Our Free Product is Changing. Here’s Why.

Our Free Product is Changing. Here’s Why.

Since founding Newsela six years ago, we’ve been committed to curating the highest quality, most engaging content available, preparing it for classroom instruction, and delivering it to teachers and learners of all abilities every day.

Along the way, we’ve always listened to our community. We’re hearing that dated, textbook-based curriculum is not engaging digital-savvy students. In response, teachers are cobbling together content found in web searches, which is often not reliable, accessible, aligned to standards or safe.

I believe content that’s personalized to student interests and accessible to readers of all levels,  while aligning to district instructional objectives, lies at the heart of solving these challenges. We have an ambitious goal: to serve as a one-stop shop for anything that teachers want to teach or learners want to learn, with the relevance and variety that teachers and students crave and the alignment to standards that they need. And we want to provide it all at a price that's affordable to every school, regardless of zip code.

It is through this lens that we’ve decided to make an important change to our free product.

Beginning with the 2019-2020 school year, news content will remain available in our free version. Alignments to standards and Newsela-curated Text Sets will no longer be visible without a paid subscription.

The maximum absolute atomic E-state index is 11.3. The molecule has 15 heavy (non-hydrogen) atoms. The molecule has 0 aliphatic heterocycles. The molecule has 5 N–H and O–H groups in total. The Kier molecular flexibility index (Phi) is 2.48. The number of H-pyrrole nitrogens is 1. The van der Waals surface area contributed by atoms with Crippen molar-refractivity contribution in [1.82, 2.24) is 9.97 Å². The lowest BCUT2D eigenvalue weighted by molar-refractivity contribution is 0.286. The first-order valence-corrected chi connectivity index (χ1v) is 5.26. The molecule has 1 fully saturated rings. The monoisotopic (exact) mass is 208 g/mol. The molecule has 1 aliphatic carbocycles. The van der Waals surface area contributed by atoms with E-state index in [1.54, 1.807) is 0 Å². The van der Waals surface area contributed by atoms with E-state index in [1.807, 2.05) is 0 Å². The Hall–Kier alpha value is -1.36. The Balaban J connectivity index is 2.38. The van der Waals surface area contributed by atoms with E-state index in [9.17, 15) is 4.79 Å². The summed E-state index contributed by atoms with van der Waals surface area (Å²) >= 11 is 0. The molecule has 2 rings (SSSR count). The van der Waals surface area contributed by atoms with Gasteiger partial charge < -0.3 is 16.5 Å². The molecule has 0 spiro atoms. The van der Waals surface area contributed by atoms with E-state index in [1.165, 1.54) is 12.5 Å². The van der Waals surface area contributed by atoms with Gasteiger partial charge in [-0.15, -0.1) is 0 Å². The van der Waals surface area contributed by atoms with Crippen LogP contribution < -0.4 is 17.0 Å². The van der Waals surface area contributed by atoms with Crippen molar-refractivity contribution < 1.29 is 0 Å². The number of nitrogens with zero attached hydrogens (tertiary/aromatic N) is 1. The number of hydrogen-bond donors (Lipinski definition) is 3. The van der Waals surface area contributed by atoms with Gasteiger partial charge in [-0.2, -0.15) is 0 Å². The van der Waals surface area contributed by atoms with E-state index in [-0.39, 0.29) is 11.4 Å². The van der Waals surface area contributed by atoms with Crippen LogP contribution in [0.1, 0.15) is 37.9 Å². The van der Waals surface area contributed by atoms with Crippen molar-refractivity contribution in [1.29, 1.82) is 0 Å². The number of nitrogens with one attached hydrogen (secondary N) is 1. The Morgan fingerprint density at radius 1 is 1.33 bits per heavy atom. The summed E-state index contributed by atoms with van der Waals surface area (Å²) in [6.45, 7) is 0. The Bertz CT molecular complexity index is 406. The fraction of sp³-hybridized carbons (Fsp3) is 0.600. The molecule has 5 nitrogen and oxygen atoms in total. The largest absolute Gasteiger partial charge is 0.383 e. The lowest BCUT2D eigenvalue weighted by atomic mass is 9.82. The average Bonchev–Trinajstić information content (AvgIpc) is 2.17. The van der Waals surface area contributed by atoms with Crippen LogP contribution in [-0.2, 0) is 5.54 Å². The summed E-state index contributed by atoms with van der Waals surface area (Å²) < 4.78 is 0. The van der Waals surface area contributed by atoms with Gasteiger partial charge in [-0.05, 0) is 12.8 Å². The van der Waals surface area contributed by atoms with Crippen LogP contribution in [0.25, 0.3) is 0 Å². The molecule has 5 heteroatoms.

The other 20+ standards-aligned content genres such as primary sources, reference texts, pro/con paired texts, historical documents and pre-curated Text Sets will require a subscription.

Instructional supports, reporting and insights on teacher and student performance, advanced sharing and controls, teacher training and development, and customization options will remain features of our paid products, as they are today.

More details on the content and features that will make up our free and paid products moving forward can be found here.

Accelerating our ability to solve major instructional challenges for every K-12 school in the country will require a big investment, and there are costs associated with every article we publish. We believe in paying our content contributors fairly. And we must continue developing our technology.

We’re making this change to ensure we can get even more of the highest quality digital content available into your hands, and build tools to help you get the most out of it.

We recognize this might create a disruption for teachers using content that will no longer be available in the free version. I know you’re fighting hard every day to make sure teachers and learners are getting the most out of the computers and broadband you’ve invested in. We are, too.

I hope you’ll work with us to ensure every dollar spent on classroom materials is worthwhile.

Your colleague,

Matthew Gross

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